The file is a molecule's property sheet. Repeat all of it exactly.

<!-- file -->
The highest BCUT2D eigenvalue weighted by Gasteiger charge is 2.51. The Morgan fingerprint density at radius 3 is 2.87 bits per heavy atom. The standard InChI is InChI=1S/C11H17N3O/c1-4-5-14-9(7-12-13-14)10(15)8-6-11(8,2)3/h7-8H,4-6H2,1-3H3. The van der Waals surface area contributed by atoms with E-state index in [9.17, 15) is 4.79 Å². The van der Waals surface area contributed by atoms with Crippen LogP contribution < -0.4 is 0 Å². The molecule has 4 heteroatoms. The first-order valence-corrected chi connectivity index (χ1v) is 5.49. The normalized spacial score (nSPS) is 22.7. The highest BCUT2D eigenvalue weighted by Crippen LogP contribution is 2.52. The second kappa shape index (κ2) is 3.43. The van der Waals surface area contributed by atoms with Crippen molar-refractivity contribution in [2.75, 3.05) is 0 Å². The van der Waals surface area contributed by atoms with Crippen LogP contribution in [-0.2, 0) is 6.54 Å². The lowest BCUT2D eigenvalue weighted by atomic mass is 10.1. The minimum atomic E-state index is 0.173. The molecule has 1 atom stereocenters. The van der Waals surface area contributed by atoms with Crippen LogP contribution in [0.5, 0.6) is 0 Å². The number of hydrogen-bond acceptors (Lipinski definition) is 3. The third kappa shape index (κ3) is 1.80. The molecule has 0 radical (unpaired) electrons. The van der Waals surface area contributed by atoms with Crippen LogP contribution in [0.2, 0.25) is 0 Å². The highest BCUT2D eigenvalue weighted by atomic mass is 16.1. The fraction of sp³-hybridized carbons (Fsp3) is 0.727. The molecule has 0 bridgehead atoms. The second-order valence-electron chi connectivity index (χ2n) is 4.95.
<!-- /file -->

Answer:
The highest BCUT2D eigenvalue weighted by Gasteiger charge is 2.51. The Morgan fingerprint density at radius 3 is 2.87 bits per heavy atom. The standard InChI is InChI=1S/C11H17N3O/c1-4-5-14-9(7-12-13-14)10(15)8-6-11(8,2)3/h7-8H,4-6H2,1-3H3. The van der Waals surface area contributed by atoms with E-state index in [9.17, 15) is 4.79 Å². The van der Waals surface area contributed by atoms with Crippen LogP contribution < -0.4 is 0 Å². The molecule has 4 heteroatoms. The first-order valence-corrected chi connectivity index (χ1v) is 5.49. The normalized spacial score (nSPS) is 22.7. The highest BCUT2D eigenvalue weighted by Crippen LogP contribution is 2.52. The second kappa shape index (κ2) is 3.43. The van der Waals surface area contributed by atoms with Crippen molar-refractivity contribution in [2.75, 3.05) is 0 Å². The van der Waals surface area contributed by atoms with Crippen LogP contribution in [-0.2, 0) is 6.54 Å². The lowest BCUT2D eigenvalue weighted by atomic mass is 10.1. The minimum atomic E-state index is 0.173. The molecule has 1 atom stereocenters. The van der Waals surface area contributed by atoms with Crippen LogP contribution in [0.5, 0.6) is 0 Å². The number of hydrogen-bond acceptors (Lipinski definition) is 3. The third kappa shape index (κ3) is 1.80. The molecule has 0 radical (unpaired) electrons. The van der Waals surface area contributed by atoms with Crippen LogP contribution in [0.2, 0.25) is 0 Å². The highest BCUT2D eigenvalue weighted by atomic mass is 16.1. The fraction of sp³-hybridized carbons (Fsp3) is 0.727. The molecule has 0 bridgehead atoms. The second-order valence-electron chi connectivity index (χ2n) is 4.95.